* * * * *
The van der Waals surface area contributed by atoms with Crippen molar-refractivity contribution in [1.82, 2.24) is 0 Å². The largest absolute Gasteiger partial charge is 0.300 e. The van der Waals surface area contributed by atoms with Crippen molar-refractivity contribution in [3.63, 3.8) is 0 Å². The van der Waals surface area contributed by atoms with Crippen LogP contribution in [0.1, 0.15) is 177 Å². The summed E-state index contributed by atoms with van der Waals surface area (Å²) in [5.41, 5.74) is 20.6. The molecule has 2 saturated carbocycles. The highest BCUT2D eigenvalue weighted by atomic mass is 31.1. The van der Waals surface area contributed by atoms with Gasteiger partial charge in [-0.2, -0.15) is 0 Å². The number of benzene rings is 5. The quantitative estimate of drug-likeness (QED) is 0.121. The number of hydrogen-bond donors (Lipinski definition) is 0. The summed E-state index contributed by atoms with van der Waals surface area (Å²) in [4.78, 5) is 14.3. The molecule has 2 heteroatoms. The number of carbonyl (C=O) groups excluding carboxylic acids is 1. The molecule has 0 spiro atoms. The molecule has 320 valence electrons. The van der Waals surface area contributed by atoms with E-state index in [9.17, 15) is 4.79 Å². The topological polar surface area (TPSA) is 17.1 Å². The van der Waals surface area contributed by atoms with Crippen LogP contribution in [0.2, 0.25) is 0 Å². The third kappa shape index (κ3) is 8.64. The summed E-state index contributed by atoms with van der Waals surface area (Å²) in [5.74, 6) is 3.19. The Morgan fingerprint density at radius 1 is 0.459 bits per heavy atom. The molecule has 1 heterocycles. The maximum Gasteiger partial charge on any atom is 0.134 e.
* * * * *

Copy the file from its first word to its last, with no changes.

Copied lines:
The van der Waals surface area contributed by atoms with Crippen molar-refractivity contribution in [1.82, 2.24) is 0 Å². The largest absolute Gasteiger partial charge is 0.300 e. The van der Waals surface area contributed by atoms with Crippen molar-refractivity contribution in [3.63, 3.8) is 0 Å². The van der Waals surface area contributed by atoms with Crippen LogP contribution in [0.1, 0.15) is 177 Å². The summed E-state index contributed by atoms with van der Waals surface area (Å²) in [5.41, 5.74) is 20.6. The molecule has 2 saturated carbocycles. The highest BCUT2D eigenvalue weighted by atomic mass is 31.1. The van der Waals surface area contributed by atoms with Gasteiger partial charge in [-0.2, -0.15) is 0 Å². The number of benzene rings is 5. The quantitative estimate of drug-likeness (QED) is 0.121. The number of hydrogen-bond donors (Lipinski definition) is 0. The summed E-state index contributed by atoms with van der Waals surface area (Å²) in [4.78, 5) is 14.3. The molecule has 2 heteroatoms. The number of carbonyl (C=O) groups excluding carboxylic acids is 1. The molecule has 0 spiro atoms. The molecule has 320 valence electrons. The van der Waals surface area contributed by atoms with E-state index in [9.17, 15) is 4.79 Å². The topological polar surface area (TPSA) is 17.1 Å². The van der Waals surface area contributed by atoms with Crippen LogP contribution in [0.2, 0.25) is 0 Å². The third kappa shape index (κ3) is 8.64. The summed E-state index contributed by atoms with van der Waals surface area (Å²) in [5.74, 6) is 3.19. The Morgan fingerprint density at radius 1 is 0.459 bits per heavy atom. The molecule has 1 heterocycles. The maximum Gasteiger partial charge on any atom is 0.134 e.